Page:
Quantcast
Connect with us

Northern Ireland loyalists reject ex-U.S. diplomat’s peace proposals

Published

on

Northern Ireland unionists have rejected proposals drawn up by former US diplomat Richard Haass to resolve volatile issues that threaten the peace process, calling them “not viable or acceptable”.

Haass was called on in September to help the main political parties end arguments over flags and parades which have caused rioting in the British province.

ADVERTISEMENT

But Mike Nesbitt, leader of the pro-British Ulster Unionist Party (UUP), on Monday said he had dismissed Haass’ plans after a meeting of the party’s 100-strong ruling executive.

Nesbitt called on First Minister Peter Robinson and his deputy Martin McGuinness — the unionist and republican at the head of the province’s power-sharing government — to “clear up the obvious mess created by this process”.

He said the proposals were “not viable and not acceptable”, but that “neither was the status quo”.

“We are committed to a better and fairer way forward, we don’t believe Haass has cracked it, but it’s up to Peter Robinson and Martin McGuinness to define a way forward for these talks,” he added.

McGuinness accused unionists of allowing extreme members to set their agenda.

ADVERTISEMENT

The disputes are the legacy of the Troubles, the three decades of sectarian unrest between pro-British Protestants and Republican Catholics that largely ended in 1998.

The parties had set a December 31 deadline for an agreement.

Haass, the former US envoy to the province, said it was “no secret” that the issue of flags was the “toughest” to resolve.

ADVERTISEMENT

However, he said there had been “significant progress” all round.

The seventh and last draft proposals by Haass were published on the Northern Ireland executive website.

ADVERTISEMENT

The 40-page draft agreement showed that any form of a deal on flags was not even close.

Outbreaks of rioting over the past 12 months were the worst in Northern Ireland for years as community tensions over the marching season in the summer, when parades are held to mark historic dates, spilled over into violence.

Angry protests also took place in December 2012 over a decision by Belfast City Council to restrict the number of days that the British flag was flown at City Hall.

ADVERTISEMENT

[Image via Agence France-Presse]


Report typos and corrections to: [email protected].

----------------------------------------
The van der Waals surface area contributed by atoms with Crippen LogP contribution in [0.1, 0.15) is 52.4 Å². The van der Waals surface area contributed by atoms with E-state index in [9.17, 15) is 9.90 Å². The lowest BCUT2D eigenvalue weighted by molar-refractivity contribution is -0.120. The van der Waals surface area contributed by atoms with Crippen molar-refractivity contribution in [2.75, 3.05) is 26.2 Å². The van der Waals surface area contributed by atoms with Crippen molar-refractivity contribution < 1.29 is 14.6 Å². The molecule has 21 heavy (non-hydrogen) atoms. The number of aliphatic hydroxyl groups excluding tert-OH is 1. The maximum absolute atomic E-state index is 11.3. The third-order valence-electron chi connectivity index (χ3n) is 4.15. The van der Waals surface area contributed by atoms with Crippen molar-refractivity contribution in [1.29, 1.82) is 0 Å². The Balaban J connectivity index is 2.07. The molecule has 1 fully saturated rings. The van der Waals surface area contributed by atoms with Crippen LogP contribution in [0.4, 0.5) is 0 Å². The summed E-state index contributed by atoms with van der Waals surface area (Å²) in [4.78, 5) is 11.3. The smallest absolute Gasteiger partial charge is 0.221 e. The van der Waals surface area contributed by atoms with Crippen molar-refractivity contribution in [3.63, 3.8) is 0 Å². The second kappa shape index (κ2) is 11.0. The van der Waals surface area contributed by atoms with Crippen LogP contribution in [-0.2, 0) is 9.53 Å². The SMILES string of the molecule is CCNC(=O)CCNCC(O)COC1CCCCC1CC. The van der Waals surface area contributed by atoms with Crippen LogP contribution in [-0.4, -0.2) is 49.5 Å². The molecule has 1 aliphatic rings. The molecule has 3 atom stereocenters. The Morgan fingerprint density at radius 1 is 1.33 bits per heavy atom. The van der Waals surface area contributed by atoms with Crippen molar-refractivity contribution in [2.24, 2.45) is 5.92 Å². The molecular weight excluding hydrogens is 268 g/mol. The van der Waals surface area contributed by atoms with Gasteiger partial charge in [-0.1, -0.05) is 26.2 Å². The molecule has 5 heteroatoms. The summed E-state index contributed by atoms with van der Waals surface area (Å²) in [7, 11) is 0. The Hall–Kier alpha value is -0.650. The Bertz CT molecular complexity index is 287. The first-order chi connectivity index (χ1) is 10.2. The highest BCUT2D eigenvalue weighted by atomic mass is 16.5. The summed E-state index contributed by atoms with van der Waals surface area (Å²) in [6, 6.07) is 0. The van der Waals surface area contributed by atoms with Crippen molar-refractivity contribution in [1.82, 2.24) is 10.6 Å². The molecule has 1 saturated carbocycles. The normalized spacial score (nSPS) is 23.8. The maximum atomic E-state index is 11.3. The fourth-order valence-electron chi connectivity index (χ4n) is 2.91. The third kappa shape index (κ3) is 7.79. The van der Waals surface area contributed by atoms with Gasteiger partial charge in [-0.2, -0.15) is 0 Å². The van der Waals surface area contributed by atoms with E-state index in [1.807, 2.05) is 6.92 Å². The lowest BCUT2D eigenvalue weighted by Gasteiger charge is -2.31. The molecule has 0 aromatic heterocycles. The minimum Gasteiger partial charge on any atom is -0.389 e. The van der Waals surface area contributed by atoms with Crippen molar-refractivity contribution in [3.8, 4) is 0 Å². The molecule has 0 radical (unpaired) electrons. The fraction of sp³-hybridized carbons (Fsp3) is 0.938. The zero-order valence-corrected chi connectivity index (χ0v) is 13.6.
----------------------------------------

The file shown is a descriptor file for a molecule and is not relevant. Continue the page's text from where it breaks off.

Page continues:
READ COMMENTS - JOIN THE DISCUSSION
Continue Reading

Breaking Banner

BUSTED: National Archives caught doctoring exhibit to remove criticism of President Trump from women

Published

on

The National Archives were caught editing an artifact from the Trump administration to remove criticism of the president, according to a bombshell new report in The Washington Post.

The newspaper reported on a "large color photograph" at the National Archives exhibit marking the centennial of women's suffrage.

"The 49-by-69-inch photograph is a powerful display. Viewed from one perspective, it shows the 2017 march. Viewed from another angle, it shifts to show a 1913 black-and-white image of a women’s suffrage march also on Pennsylvania Avenue. The display links momentous demonstrations for women’s rights more than a century apart on the same stretch of pavement. But a closer look reveals a different story," the newspaper noted.

Continue Reading

Breaking Banner

Dershowitz is running a ‘bizarro defense’ of Trump: Harvard Law colleague says ‘Alan is just completely wacko’

Published

on

Two of the most famous names associated with Harvard Law School had competing appearances on MSNBC on Friday.

It began when Alan Dershowitz, a professor emeritus, was interviewed MSNBC chief legal correspondent Ari Melber about his new role officially representing President Donald Trump during the Senate impeachment trial.

Dershowitz claimed that neither abuse of power nor obstruction of Congress count as "high crimes" under the constitution.

Professor Alan Dershowitz, who has also been associated with Harvard Law for five decades, was asked about Dershowitz's argument during an interview with Chris Hayes.

Continue Reading
 

Breaking Banner

Why was Lev Parnas wearing a ‘Presidential Service Badge’ awarded to troops who serve in the White House?

Published

on

Pulitzer Prize-winning New York Times journalist Maggie Haberman posted a fascinating update about a photo of impeachment figure Lev Parnas.

The photo shows Igor Fruman -- who, like Parnas, is under federal indictment -- sitting closely next to Rudy Giuliani and Parnas.

Haber said a source informed her that in the picture, Parnas can be seen wearing a "Presidential Service Badge," linking to the Wikipedia entry on the pin.

"The Presidential Service Badge (PSB) is an identification badge of the United States Armed Forces which is awarded to members of the U.S. Army, U.S. Navy, U.S. Air Force, U.S. Marine Corps, and U.S. Coast Guard as well as other members of the Uniformed Services, such as the U.S. National Oceanic and Atmospheric Administration Commissioned Corps and the U.S. Public Health Service Commissioned Corps, who serve as full-time military staff to the President of the United States," Wikipedia explained.

Continue Reading
 
 
Help Raw Story Uncover Injustice. Join Raw Story Investigates for $1 and go ad-free.
close-image